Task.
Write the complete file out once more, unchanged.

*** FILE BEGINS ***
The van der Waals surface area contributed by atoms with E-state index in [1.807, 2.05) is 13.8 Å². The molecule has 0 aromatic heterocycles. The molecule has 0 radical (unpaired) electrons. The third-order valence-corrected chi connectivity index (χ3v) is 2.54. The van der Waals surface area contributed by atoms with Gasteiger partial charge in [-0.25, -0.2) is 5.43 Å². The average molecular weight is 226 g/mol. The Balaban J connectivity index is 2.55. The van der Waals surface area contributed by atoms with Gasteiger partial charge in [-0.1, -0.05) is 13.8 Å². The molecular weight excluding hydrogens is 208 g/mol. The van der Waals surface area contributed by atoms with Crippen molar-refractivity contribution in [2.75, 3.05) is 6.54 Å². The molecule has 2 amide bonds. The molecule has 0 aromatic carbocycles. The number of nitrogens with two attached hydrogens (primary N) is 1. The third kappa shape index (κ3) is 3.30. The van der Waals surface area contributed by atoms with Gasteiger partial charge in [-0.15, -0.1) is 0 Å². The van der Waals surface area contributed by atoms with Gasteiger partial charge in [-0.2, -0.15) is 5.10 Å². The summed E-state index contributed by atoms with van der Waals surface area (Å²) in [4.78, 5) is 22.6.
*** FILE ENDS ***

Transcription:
The van der Waals surface area contributed by atoms with E-state index in [1.807, 2.05) is 13.8 Å². The molecule has 0 aromatic heterocycles. The molecule has 0 radical (unpaired) electrons. The third-order valence-corrected chi connectivity index (χ3v) is 2.54. The van der Waals surface area contributed by atoms with Gasteiger partial charge in [-0.25, -0.2) is 5.43 Å². The average molecular weight is 226 g/mol. The Balaban J connectivity index is 2.55. The van der Waals surface area contributed by atoms with Gasteiger partial charge in [-0.1, -0.05) is 13.8 Å². The molecular weight excluding hydrogens is 208 g/mol. The van der Waals surface area contributed by atoms with Crippen molar-refractivity contribution in [2.75, 3.05) is 6.54 Å². The molecule has 2 amide bonds. The molecule has 0 aromatic carbocycles. The number of nitrogens with two attached hydrogens (primary N) is 1. The third kappa shape index (κ3) is 3.30. The van der Waals surface area contributed by atoms with Gasteiger partial charge in [-0.15, -0.1) is 0 Å². The van der Waals surface area contributed by atoms with Gasteiger partial charge in [-0.2, -0.15) is 5.10 Å². The summed E-state index contributed by atoms with van der Waals surface area (Å²) in [4.78, 5) is 22.6.